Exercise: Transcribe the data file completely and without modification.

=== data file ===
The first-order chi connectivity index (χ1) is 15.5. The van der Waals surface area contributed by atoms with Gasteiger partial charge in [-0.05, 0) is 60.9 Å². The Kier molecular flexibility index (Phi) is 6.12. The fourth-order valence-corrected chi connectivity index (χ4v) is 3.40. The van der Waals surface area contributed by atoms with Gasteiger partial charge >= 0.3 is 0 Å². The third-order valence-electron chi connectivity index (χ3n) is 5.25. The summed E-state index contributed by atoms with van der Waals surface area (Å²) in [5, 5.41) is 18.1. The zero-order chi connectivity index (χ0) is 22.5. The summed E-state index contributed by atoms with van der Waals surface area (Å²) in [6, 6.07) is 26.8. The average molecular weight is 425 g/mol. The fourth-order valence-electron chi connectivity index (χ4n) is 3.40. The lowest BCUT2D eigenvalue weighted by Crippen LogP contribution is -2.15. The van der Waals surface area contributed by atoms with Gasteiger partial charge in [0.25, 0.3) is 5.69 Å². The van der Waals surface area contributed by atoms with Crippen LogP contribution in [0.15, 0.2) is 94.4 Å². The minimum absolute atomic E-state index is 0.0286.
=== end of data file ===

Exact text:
The first-order chi connectivity index (χ1) is 15.5. The van der Waals surface area contributed by atoms with Gasteiger partial charge in [-0.05, 0) is 60.9 Å². The Kier molecular flexibility index (Phi) is 6.12. The fourth-order valence-corrected chi connectivity index (χ4v) is 3.40. The van der Waals surface area contributed by atoms with Gasteiger partial charge >= 0.3 is 0 Å². The third-order valence-electron chi connectivity index (χ3n) is 5.25. The summed E-state index contributed by atoms with van der Waals surface area (Å²) in [5, 5.41) is 18.1. The zero-order chi connectivity index (χ0) is 22.5. The summed E-state index contributed by atoms with van der Waals surface area (Å²) in [6, 6.07) is 26.8. The average molecular weight is 425 g/mol. The fourth-order valence-electron chi connectivity index (χ4n) is 3.40. The lowest BCUT2D eigenvalue weighted by Crippen LogP contribution is -2.15. The van der Waals surface area contributed by atoms with Gasteiger partial charge in [0.25, 0.3) is 5.69 Å². The van der Waals surface area contributed by atoms with Crippen LogP contribution in [0.15, 0.2) is 94.4 Å². The minimum absolute atomic E-state index is 0.0286.